|Present La Soufrière Alert Level:||ORANGE||There is a highly elevated level of seismic and/or fumarolic activity or other unusual activity. An eruption may begin with less than twenty-four hours’ notice.|
The National Emergency Management Organization, in their latest bulletin, advised that the camera set up at the La Soufrière Volcano was replaced.
Photos released by the UWI SRC, taken by Dr. Thomas Christopher, showed damage to the camera due to volcanic gases despite it being encased.
The camera and other damaged equipment was replaced by the scientific team on the ground.
NEMO continued, “There are plans in place to install a new seismic station at Bamboo Range on the eastern (Windward) side of the volcano. Equipment for installation is being prepared by the Seismic Research Centre and Soufrière Monitoring Unit Team. Some maintenance work was done on the equipment installed at NEMO and this station is now fully operational.”
As of February 12th, 2021, the new lava dome is approximately 6.83 million cubic meters, a volume that can fill 2,500 Olympic-sized pools or three times the volume of The Great Pyramid of Giza. The lava dome is 90 meters high, 232 meters wide and 618 meters long, spreading along the crater of the La Soufrière Volcano.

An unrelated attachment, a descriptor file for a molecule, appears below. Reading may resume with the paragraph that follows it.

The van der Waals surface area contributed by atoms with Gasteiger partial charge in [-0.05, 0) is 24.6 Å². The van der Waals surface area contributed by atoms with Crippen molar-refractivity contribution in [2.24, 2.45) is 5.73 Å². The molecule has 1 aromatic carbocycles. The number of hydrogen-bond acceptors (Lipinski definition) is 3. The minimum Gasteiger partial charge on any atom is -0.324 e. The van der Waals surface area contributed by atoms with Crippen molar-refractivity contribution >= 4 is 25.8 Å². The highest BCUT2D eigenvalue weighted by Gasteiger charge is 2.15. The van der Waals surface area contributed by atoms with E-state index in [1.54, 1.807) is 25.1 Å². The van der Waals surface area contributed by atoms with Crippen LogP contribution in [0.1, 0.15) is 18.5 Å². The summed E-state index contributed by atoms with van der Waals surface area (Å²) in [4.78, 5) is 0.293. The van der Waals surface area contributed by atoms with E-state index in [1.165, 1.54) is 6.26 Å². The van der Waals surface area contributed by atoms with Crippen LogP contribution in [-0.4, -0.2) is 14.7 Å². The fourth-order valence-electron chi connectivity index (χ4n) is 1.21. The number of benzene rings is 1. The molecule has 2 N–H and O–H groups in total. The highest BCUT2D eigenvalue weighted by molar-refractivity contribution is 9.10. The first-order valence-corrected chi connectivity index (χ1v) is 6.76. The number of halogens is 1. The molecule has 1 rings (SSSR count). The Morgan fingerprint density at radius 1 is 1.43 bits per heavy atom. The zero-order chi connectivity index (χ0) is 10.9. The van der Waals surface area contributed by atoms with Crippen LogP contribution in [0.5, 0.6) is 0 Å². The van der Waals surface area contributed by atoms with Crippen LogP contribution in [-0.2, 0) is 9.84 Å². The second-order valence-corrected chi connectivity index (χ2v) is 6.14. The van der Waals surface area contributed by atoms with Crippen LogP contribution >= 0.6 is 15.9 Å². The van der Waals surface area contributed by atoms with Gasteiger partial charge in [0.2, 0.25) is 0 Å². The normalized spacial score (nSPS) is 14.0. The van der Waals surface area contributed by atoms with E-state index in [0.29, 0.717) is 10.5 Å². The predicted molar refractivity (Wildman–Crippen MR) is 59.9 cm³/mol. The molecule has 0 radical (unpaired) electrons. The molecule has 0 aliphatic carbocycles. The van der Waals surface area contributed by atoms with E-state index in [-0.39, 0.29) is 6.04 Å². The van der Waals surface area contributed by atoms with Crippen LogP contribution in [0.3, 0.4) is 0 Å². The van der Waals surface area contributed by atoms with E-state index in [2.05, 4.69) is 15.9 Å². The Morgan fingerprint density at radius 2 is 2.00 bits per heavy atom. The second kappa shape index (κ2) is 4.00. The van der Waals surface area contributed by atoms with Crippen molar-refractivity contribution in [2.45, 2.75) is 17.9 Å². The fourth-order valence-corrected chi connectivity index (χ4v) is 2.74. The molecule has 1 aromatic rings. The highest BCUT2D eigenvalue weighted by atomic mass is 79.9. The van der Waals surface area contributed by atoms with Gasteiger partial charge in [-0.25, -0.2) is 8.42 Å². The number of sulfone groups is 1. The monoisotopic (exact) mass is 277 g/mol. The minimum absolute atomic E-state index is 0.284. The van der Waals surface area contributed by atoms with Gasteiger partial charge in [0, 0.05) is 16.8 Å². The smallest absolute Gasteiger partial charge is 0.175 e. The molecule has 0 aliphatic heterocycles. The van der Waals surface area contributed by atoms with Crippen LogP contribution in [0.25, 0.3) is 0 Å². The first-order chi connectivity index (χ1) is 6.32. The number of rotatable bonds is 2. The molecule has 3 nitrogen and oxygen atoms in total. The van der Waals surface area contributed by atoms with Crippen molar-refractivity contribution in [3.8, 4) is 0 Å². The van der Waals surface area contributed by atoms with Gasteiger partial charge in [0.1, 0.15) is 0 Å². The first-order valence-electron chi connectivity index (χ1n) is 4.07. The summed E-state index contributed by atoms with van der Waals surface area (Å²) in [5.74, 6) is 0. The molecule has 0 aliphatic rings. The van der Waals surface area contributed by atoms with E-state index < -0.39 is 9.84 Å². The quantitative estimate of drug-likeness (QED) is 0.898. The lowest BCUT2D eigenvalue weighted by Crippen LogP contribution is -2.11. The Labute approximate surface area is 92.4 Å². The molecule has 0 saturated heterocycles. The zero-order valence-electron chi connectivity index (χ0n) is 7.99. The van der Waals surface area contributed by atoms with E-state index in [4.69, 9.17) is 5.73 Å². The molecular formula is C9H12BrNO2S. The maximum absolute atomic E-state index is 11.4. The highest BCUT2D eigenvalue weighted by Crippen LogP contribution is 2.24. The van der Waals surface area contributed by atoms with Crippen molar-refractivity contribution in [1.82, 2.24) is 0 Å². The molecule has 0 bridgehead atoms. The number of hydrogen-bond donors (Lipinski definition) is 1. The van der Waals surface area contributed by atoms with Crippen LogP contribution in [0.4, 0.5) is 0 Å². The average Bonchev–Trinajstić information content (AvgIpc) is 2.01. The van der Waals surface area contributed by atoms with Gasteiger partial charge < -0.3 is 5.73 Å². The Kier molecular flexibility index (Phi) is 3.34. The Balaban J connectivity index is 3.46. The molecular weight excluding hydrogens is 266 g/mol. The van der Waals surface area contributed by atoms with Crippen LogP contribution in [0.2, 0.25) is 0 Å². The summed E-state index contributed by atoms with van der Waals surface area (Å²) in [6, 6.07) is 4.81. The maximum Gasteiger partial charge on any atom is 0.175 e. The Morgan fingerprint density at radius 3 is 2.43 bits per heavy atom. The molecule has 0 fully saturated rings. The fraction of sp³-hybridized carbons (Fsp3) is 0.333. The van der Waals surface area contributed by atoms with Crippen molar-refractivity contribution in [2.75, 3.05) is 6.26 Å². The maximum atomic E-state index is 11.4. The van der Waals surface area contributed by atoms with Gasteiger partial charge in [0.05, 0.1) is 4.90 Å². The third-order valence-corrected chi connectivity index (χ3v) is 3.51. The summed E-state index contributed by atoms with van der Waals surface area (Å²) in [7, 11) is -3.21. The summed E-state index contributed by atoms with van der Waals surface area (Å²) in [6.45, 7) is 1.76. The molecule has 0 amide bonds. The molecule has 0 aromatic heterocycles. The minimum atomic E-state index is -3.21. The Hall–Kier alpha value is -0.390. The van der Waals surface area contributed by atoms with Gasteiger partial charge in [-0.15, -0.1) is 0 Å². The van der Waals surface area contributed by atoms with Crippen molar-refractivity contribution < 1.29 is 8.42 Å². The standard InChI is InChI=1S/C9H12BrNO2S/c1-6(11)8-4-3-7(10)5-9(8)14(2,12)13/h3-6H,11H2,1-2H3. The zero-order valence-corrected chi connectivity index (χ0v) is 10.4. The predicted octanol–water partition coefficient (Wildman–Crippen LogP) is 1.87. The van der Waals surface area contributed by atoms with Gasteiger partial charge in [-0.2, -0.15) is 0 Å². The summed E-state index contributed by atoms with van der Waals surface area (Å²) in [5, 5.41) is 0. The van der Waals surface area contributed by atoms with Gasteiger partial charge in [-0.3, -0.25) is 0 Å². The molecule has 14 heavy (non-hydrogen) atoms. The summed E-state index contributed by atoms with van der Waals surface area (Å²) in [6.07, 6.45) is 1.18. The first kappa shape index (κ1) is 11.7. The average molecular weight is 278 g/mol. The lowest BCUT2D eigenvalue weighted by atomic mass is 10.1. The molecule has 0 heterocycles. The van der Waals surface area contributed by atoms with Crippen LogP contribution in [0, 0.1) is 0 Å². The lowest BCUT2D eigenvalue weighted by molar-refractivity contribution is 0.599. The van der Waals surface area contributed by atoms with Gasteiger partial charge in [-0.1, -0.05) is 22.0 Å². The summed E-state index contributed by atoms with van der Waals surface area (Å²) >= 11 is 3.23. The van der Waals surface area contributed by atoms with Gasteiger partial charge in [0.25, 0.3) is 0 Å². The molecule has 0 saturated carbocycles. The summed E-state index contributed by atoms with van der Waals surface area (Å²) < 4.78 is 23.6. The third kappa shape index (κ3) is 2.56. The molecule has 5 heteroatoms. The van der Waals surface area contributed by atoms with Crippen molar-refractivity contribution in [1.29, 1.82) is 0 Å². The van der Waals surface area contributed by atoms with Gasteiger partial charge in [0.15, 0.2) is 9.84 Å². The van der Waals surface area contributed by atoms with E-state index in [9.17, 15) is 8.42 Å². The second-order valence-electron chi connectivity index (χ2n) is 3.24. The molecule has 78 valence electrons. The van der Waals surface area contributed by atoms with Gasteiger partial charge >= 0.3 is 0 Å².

NEMO staff will be conducting a drive-through in the Rose Bank Community on Friday 26th February 2021. The purpose of this drive-through is to update residents on the state of the La Soufrière Volcano, and to provide information on evacuation procedures and individual preparedness.
There is NO ‘explosive’ eruption at the La Soufrière volcano at this time. La Soufrière continues to have effusive eruptions as hot magma reaches the surface at extreme temperatures. This appears in the night as fire or a bright red glow above the crater. As the dome gets higher and closer to the crater’s rim, this phenomenon will continue to be visible on clear nights.
The alert level remains at Orange. The volcano continues to exude magma on the surface and steam can still be observed from the Belmont Observatory. Persons living in areas close to the volcano should expect strong sulfur smells for several days to weeks, depending on changes in wind direction.
The NEMO is reminding the public that no evacuation order or notice has been issued. NEMO continues to appeal to the public to desist from visiting the La Soufrière Volcano and especially going into the crater since doing so is extremely dangerous.
According to the SRC, the new volcanic dome is extremely dangerous for those in close proximity as it can explode at any time without warning. People have been killed in this way. This warning comes as images from a birthday photoshoot surfaced on social media.
Official information will originate from St. Vincent and the Grenadines National Emergency Management Organization and the University of the West Indies Seismic Research Center.